Is your child eating too much this Christmas?

children should not indulge this christmasThe child safety website Child Alert has today issued an informal alert warning parents not to let their children indulge too much this Christmas.

Christmas is of course a day renowned for indulgence – mince pies and bowls full of chocolates litter every surface, plates are piled high with roasted turkey, stuffing, bacon and goose fat potatoes, and various leftovers are in constant circulation long after everyone’s full.

According to Child Alert, children consume on average over 73% more calories on Christmas day than they should on an average day.

According to previous research, the average child’s Christmas Dinner amounts to belt-loosening 900 calories and will include:

  • 1.5 slices of either turkey, ham or game (50 cal)
  • 2.3 roasted potatoes (150 cal)
  • 0.4 tablespoons worth of stuffing (170 cal)
  • 2 carrots (15 cal)
  • 1 Yorkshire pudding (50 cal)
  • 23ml of gravy (30 cal)
  • 1 chipolata sausage (100 cal)
  • 1 parsnip (50 cal)

And for pudding:

  • 1.5 tablespoons of chocolate cake (250 cal)
  • 2 tablespoons of whipped cream (50 cal)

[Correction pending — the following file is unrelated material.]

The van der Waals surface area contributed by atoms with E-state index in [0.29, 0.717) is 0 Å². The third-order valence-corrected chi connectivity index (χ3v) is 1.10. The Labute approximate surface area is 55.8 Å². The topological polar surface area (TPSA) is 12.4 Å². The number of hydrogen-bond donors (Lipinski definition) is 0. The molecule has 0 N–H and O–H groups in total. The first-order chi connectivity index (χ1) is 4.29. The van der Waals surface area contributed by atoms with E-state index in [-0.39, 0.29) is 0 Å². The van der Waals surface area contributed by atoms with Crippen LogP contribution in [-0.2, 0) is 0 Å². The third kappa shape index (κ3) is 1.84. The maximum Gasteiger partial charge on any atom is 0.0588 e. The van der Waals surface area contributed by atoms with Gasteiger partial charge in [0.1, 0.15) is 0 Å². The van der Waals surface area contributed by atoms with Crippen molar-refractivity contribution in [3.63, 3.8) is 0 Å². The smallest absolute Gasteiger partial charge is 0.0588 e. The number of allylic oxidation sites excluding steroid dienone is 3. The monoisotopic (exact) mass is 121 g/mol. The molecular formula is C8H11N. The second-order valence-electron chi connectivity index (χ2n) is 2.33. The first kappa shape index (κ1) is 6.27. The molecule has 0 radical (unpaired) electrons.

Most of the survey’s respondents admitted that their children often went for second helpings, adding an extra 300 calories to the overall total.

On top of the main dinner, children were found to consume an average of 6 chocolates, 1.5 handfuls of crisps, 2.3 glasses of fizzy drink, 2 biscuits, 1 slice of crusty bread, 0.8 slices of left over meat and half a slice of cake.

That’s not including the cooked breakfast the majority of parents claimed to cook for their children in the morning, which included 0.6 slices of bread, 1.1 rashers of bacon and 1 glass of fruit juice.

It’s not just children who need to watch what they eat- the survey also showed that adults consume double their recommended calorie allowance on Christmas Day.

It’s generally considered acceptable to indulge every once in a while, however, if you recognise the above list as a daily menu, it may be advisable to consult a nutritionist and discover how you could improve your diet for a healthier body and mind. To find out how a nutritionist could benefit you or your child’s health, please visit our Nutrition Topics.

View and comment on the original Child Alert article. 

 

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Zoe Thomas

Written by Zoe Thomas

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